Pick a photographer. This is the fun part! There are hundreds, if not thousands of talented equine photographers across the United States, and most of them travel.
Pick a time and a place. Different shots and backgrounds require different locations. Black backgrounds are usually done in a barn aisle, while white and other color backgrounds are done against a solid surface. Your photographer should let you know ahead of time what they need so that you can make sure you have an appropriate space ready. If your farm can not accommodate an adequate setting, you might have to travel!
Decide what type of photos you’re looking for. Are you looking for a specific shot to fill an empty spot on your wall? Do you want basic body shots? Artsy personality shots? This is YOUR shoot – you’re paying the photographer (very good money, likely) you tell them what you want. Pinterest is an awesome place to look for inspiration. Save a few photos to show the photographer day of.
You can check out my portrait inspo Pinterest board here!
Week before – test any new products. Having portraits done has me reaching for every product on the Dover shelves. Shine? Mine. If you have a sensitive horse like mine, you HAVE to test new products before hand. And spot test them! You don’t want to wash your horse the night before and get to the barn the morning of with a horse broken out in hives or losing chunks of fur.
If you choose to braid, and you’re doing them yourself – do a practice round! Freshen up your braiding skills. Unless your braids could pass as professional, I highly recommending hiring someone. Yes, it’s expensive – but trust me, there’s nothing more distracting than bad, ugly braids. You could have the prettiest horse in the world, but if one braid is wacky? That’s all I’m going to be able to see. You’re investing a lot of money into these photos already, you might as well make sure they’re perfect.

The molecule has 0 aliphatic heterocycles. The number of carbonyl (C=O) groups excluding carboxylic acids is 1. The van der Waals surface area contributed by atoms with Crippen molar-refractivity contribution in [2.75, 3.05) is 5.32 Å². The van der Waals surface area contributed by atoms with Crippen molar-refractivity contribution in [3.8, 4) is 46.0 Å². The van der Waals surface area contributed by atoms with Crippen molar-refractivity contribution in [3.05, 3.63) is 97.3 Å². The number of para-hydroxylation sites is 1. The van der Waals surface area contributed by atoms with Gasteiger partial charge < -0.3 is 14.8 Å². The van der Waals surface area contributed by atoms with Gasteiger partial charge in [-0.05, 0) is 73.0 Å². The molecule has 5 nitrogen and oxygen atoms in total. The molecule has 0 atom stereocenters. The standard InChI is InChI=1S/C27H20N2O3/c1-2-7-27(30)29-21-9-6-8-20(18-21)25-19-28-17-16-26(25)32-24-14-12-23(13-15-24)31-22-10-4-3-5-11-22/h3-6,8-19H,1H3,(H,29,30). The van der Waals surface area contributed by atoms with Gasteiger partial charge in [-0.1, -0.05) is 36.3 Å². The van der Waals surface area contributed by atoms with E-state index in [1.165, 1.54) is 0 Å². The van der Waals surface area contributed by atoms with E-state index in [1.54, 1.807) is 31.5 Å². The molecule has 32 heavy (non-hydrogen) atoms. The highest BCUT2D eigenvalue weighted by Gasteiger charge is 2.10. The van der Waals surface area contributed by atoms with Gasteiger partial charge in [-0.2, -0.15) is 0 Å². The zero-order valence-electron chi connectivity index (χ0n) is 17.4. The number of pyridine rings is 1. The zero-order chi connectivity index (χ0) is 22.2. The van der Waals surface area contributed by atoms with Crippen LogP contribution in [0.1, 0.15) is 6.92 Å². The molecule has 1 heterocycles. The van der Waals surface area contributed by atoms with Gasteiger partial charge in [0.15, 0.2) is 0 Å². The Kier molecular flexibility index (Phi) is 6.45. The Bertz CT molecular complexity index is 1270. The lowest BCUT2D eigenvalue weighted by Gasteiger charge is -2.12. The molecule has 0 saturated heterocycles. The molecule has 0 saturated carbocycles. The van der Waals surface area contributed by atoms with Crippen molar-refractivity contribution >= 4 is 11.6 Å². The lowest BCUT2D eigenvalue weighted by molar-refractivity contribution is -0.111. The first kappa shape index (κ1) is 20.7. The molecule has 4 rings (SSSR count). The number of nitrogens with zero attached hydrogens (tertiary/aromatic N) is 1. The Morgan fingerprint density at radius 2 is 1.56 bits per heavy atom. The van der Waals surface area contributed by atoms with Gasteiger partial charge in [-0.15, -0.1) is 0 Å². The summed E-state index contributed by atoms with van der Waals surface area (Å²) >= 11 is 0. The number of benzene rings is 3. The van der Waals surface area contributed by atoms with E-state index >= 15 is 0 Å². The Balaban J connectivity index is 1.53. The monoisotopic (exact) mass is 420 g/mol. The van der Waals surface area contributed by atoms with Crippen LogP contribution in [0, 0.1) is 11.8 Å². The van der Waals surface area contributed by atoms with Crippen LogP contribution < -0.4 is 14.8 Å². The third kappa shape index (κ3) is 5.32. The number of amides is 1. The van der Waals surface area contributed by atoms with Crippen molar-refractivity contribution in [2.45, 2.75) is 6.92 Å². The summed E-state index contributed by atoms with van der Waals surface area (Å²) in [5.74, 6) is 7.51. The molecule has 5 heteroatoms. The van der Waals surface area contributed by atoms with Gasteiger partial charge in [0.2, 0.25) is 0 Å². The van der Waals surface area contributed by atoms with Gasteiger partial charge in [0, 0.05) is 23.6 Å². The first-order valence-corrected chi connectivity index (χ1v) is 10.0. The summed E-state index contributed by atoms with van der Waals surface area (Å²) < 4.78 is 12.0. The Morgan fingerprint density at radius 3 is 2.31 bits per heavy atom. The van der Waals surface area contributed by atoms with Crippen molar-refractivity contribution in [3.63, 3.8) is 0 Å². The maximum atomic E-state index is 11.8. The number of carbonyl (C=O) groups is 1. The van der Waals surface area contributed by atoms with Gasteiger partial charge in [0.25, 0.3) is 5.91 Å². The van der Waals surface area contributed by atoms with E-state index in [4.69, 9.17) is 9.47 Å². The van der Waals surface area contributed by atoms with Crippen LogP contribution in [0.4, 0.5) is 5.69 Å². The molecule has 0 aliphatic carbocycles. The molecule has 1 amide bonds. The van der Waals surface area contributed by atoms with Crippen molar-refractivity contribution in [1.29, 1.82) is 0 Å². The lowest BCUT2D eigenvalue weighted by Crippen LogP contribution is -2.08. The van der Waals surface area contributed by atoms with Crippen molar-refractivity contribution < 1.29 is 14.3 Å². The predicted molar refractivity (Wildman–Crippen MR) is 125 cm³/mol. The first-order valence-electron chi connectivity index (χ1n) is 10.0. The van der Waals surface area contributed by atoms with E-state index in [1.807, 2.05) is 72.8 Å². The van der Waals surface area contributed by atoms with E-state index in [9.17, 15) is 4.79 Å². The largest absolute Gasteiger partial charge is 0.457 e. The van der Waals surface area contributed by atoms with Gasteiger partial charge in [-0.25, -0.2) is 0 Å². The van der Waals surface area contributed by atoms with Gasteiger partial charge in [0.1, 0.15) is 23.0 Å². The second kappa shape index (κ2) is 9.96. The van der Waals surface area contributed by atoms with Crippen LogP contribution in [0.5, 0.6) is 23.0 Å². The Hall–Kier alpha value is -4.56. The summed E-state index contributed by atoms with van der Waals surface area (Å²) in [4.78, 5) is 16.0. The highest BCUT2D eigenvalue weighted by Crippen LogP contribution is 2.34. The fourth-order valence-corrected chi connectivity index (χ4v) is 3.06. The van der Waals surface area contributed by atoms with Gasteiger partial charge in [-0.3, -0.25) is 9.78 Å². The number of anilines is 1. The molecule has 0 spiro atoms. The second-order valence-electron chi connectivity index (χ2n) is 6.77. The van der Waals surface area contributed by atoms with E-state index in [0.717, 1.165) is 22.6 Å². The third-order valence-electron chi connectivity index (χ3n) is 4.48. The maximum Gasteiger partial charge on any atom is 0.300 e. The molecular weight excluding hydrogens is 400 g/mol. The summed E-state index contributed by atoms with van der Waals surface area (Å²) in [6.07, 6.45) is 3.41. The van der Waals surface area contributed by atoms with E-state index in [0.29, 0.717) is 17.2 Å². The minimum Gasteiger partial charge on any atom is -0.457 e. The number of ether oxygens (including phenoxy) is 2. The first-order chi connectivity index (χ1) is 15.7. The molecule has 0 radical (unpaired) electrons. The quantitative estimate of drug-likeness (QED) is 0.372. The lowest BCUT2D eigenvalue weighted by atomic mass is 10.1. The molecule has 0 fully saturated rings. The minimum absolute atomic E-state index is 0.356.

Gather props! Usually the photographer will bring a mirror with them to get your horse’s attention. If your horse is anything like mine, he’ll be uninterested after two minutes. Make sure you have other things around to get the ears up and the neck arched! Peppermint wrappers, grain buckets, anything slightly scary. My go to is a hot pink hair dryer. Gets West every time.
Day before – wash. Wash, wash, wash! Washing the day before gives the horse’s body a bit of time to restore those natural coat oils to produce a beautiful hair coat shine that you wash away when bathing. Washing the day before only works if the horse will stay clean overnight – make sure your horse has a fresh stall and a blanket/sleezy if necessary!
Clean tack! If your horse will be wearing any kind of tack in his shoot, make sure it’s clean! Just like the braids, one blemish or spot can ruin your photos! For me at least, once I see it – I can’t stop looking.
Day of – arrive at the barn well in advance. I’m talking at least three hours before the photographer is set to arrive. Especially if you’re having to braid, or having someone else braid. Do last minute grooming, and add the finishing touches to your horse. Run over your tack with a towel one more time.
Be upfront with the photographer about what you want. Have something that you’d like photoshopped or tweaked in the editing process? Tell them. Show them the photo inspo you have saved from Pinterest. Is there something you’d like to avoid in the photos? Tell them – the photographer should be able to work your horse in a way that imperfections are not noticeable.
Last but not least, enjoy the session! This isn’t something most people do often, so make sure it’s fabulous!